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Charlene Lawrence | Transparency as a capstone of the insurance industry

Charlene Lawrence | Transparency as a capstone of the insurance industry
18-08-23 / Charlene Lawrence

Charlene Lawrence | Transparency as a capstone of the insurance industry

At its most fundamental level, the building blocks of the insurance industry are relationships. The long-term success of these partnerships – whether between the insurer and its intermediaries, or brokers and their clients – depends wholly on the principle of trust. For this reason, transparency is one of the most important pillars of the industry. Regardless of how the sector responds to market trends and evolves with the times, transparency will always be one of the cornerstones of how insurance products are developed and sold.

Transparency is not only an ethical obligation, but a central part of an insurer’s mandate, as regulated by the Treating Customers Fairly (TFC) policy as set out by the Financial Sector Conduct Authority (FSCA). Regulated entities are expected to demonstrate their compliance with six key outcomes that govern customer service through the entire product life cycle.

From product design and promotion, into the advisory and client service processes, and finally through to complaints and claims handling, insurers and their brokers have a fiduciary duty to provide clients with clearly communicated information.

Not only does abiding by the TFC outcomes protect the interests of end users, but it also protects the integrity of brokers and provides a foundation on which to build successful client relationships. An important part of this commitment involves disclosing commission structures and outsourcing fees upfront and within policy documentation.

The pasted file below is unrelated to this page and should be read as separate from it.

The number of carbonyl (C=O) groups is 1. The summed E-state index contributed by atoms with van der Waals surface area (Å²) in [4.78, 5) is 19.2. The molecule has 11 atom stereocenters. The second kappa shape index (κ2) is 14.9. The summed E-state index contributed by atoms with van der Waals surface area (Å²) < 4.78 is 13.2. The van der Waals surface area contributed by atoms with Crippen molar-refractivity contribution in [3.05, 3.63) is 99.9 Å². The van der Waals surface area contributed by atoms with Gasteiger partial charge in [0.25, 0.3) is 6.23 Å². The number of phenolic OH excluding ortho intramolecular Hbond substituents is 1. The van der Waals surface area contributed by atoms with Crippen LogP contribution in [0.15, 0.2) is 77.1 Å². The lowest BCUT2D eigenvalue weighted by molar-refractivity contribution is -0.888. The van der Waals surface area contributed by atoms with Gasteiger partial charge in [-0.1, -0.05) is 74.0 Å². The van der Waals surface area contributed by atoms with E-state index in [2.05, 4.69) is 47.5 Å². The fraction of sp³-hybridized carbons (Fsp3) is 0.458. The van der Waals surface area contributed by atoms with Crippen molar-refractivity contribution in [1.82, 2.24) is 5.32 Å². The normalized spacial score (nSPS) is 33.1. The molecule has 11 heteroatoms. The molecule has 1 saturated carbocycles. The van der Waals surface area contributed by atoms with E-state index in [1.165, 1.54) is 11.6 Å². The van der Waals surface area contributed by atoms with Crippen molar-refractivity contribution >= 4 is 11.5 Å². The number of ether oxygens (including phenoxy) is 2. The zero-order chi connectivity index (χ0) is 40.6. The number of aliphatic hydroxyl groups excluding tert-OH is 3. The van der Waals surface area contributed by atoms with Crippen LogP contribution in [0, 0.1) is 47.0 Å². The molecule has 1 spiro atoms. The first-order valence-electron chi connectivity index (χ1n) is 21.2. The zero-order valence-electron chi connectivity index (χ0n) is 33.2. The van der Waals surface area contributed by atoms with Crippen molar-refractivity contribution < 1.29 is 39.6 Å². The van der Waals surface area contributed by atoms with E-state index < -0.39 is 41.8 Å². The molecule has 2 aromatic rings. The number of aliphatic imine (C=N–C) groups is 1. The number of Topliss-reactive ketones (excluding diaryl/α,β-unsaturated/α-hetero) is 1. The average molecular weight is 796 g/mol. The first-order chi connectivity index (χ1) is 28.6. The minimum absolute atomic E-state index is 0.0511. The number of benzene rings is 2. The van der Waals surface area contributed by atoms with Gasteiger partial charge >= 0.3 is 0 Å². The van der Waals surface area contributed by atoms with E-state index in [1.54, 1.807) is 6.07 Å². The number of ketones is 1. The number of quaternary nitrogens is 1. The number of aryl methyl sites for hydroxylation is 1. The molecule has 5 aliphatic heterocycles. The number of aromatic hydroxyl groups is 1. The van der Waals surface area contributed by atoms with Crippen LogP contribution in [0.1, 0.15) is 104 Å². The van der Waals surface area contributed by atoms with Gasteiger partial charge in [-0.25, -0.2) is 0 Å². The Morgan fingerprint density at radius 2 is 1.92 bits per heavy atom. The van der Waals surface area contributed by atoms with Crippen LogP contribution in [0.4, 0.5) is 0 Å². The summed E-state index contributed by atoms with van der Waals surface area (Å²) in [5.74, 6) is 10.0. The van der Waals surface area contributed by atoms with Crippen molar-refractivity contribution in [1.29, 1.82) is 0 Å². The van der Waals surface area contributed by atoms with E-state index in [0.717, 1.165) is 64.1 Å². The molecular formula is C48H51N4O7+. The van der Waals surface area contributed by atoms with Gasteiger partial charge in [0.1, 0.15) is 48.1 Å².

Providing this information from the onset goes a long way in providing clients with the assurance that their brokers have a vested interest in ensuring that their own roles and responsibilities are adequately fulfilled.

Insurance policies are often complex and contain technical jargon that can be challenging for the average consumer to decipher. From the perspective of insurers, therefore, transparent practices can bridge this gap by simplifying policy language, providing clear explanations, and offering easy access to relevant information.

By making insurance products and processes more understandable and accessible, insurers empower consumers to make well-informed choices and reduce the risk of misunderstandings or disputes being escalated to the ombudsman. In the long-term, maintaining this level of trust is a vital contributing factor to customer loyalty, repeat business, and positive word-of-mouth referrals.

Transparency also acts as a catalyst for accountability and ethical behavior within the insurance industry. When insurers commit to transparency, they are more likely to be held accountable by their stakeholders, including customers, shareholders, and regulators. This fosters a culture of integrity, which ultimately benefits both the industry and the customers it serves.

The challenge, for those involved with the sales process, is to find ways to strike the delicate balance between time spent selling insurance products and providing the most efficient level of service. Being able to strike this balance requires much discernment in terms of the needs of individual clients, how to engage them on the available options and how to provide them with all the information they need.

Understanding how to steer these conversations takes practice and is perfected with experience. But, when transparency at all levels is prioritised and upheld, clients are ultimately empowered to view their insurance products as crucial safeguards against risk, rather than grudge purchases.

On this front, broker support can provide the much-needed after-sales service that clients need to feel heard and valued. While much has been done over the last decade to simplify complex jargon and make policy more understandable to new entrants to the industry, brokers still need to intervene when clients need technical explanations and advice. Taking clients through their policy documents as a first port of call, can provide the grounds for building a relationship that could potentially last a lifetime and even extend to the next generation.

*Charlene Lawrence is Head: Brokers and Outsourced Partners, MiWay Insurance.

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